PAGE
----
Mankoff warned, though, that the way the digital age cranks up electronics for constant data swapping threatens that calculus. Computers, smartphones, iPods, Kindles and the rest of the fast-growing array of gadgets pose their own environmental cost.
They suck down electricity — albeit with improving efficiency — almost without pause. Their manufacture requires significant energy. And they are made of a sometimes-toxic brew of chemicals and rare metals.
Already the information technology industry accounts for about 2 percent of the planet’s carbon emissions. Much of that is consumed in cloud computing, online data storage and processing. That rivals the emissions of worldwide air travel.
Look at online games that allow a computer mouse or Xbox controller to steer avatars in hunts for virtual bad guys or to collect powers for pretend wizards. With Google Fiber connections, Kansas City could become game player heaven. Kansas Citians will have connections far faster than their competitors. Any latency between your thumbs and your characters’ movements will all but disappear.
That, though, takes electricity. A computer can consume almost double the normal electricity during such games, even as a remote server in some distant data center is gobbling down watts at roughly the same rate. In just a few hours of game playing, you can exceed the daily per capita electrical consumption for half the countries in the world.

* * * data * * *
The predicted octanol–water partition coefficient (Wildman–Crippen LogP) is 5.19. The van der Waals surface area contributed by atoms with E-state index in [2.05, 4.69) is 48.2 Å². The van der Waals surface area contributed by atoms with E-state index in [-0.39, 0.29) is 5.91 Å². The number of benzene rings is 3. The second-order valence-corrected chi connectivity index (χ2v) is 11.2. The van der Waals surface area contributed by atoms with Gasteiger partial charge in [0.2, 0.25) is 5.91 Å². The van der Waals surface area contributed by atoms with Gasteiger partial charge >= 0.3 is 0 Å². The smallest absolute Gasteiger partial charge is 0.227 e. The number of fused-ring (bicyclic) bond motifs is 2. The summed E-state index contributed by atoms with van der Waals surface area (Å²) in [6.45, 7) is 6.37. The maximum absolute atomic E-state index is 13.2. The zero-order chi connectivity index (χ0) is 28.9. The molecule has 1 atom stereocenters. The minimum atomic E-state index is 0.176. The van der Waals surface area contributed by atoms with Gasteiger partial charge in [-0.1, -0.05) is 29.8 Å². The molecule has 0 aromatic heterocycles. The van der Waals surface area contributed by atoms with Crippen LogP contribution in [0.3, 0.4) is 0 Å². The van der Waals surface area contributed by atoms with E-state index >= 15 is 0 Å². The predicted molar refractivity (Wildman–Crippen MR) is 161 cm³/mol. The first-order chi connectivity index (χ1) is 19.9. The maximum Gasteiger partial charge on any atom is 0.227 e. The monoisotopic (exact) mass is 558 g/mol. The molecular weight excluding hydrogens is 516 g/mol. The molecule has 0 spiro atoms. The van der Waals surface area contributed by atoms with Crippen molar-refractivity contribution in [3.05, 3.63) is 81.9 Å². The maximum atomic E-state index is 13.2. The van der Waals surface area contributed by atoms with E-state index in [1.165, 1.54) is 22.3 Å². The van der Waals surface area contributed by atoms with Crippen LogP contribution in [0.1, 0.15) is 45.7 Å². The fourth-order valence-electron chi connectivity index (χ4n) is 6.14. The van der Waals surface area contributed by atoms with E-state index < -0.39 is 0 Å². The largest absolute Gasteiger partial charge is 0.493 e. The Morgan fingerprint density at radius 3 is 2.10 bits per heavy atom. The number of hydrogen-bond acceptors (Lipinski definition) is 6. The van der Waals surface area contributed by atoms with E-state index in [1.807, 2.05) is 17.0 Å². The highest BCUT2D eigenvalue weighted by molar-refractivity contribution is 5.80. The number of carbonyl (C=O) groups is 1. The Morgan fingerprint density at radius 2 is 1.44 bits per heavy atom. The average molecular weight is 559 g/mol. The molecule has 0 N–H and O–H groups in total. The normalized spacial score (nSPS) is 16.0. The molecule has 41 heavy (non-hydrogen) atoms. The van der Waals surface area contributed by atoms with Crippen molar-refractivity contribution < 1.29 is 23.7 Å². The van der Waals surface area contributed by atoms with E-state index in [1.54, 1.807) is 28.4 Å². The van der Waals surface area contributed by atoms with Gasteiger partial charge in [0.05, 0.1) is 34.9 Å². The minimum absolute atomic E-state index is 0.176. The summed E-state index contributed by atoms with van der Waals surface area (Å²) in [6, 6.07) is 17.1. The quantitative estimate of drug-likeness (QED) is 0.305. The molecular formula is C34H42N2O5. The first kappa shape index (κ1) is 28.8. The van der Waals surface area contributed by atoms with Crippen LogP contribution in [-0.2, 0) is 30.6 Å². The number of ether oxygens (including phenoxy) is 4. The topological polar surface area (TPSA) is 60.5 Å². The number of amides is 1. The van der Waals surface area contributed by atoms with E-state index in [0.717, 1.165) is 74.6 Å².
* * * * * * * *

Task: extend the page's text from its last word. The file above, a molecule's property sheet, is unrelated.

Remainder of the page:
“It’s not zero. Everything you do has an impact,” said Neal Elliott of the American Council for an Energy-Efficient Economy.
Yet those humming cloud computing servers that allow the dwarf controlled by a guy in Connecticut to flirt with the princess controlled by a guy in Nevada also feel the tug of a powerful economic force. Whether it’s “Combat Arms” or “World of Warcraft,” Amazon or Google, the companies that operate data centers face strong incentives to save energy. Electricity ranks at or near the top of the costs for running the cloud.
What’s more, Elliott sees that cloud as a critical tool for lowering our costs of running a bricks-and-mortar world. Technology exists today with the promise of bringing “Jetsons”-age smarts to a system that could determine what we produce, where we make it and when we need it.
Imagine a significant number of people in a city with Internet-tethered monitors in their refrigerators and tiny radio chips on milk, butter and cheese packages. Those refrigerators could feed data to regional dairies. Those dairies, in turn, could far better anticipate demand. That could signal whether to send delivery trucks to one grocery store or another and what best to stock in them. It might even offer clues about when to vary the diets of milking cows.
Food exceeds all other sectors for consuming energy. And spoilage, whether in the supply chain or your kitchen, wastes 40 percent.
“You could have just the right amount of food showing up in just the right place at just the right time,” Elliott said.
Consider a much-networked system wired over the Internet into a community’s thermostats. It could do more than rest home furnaces during the workday. It might factor in real-time weather forecasts.
Better yet, it could match those needs with demands of the power grid, coordinating hundreds of thousands of houses so a utility could minimize peak power demands — a difference that might mean less power drawn from coal-burning plants and more taken from wind farms.
Whether it’s telecommuting or thermostat crowd sourcing, some see the changes as inevitable.
“Whether it happens now or happens in 20 years, it’s going to happen because oil will just become too expensive,” said Matt Bauer, president and co-founder of BetterWorld Telecom, an Internet and phone service provider marketed as socially responsible.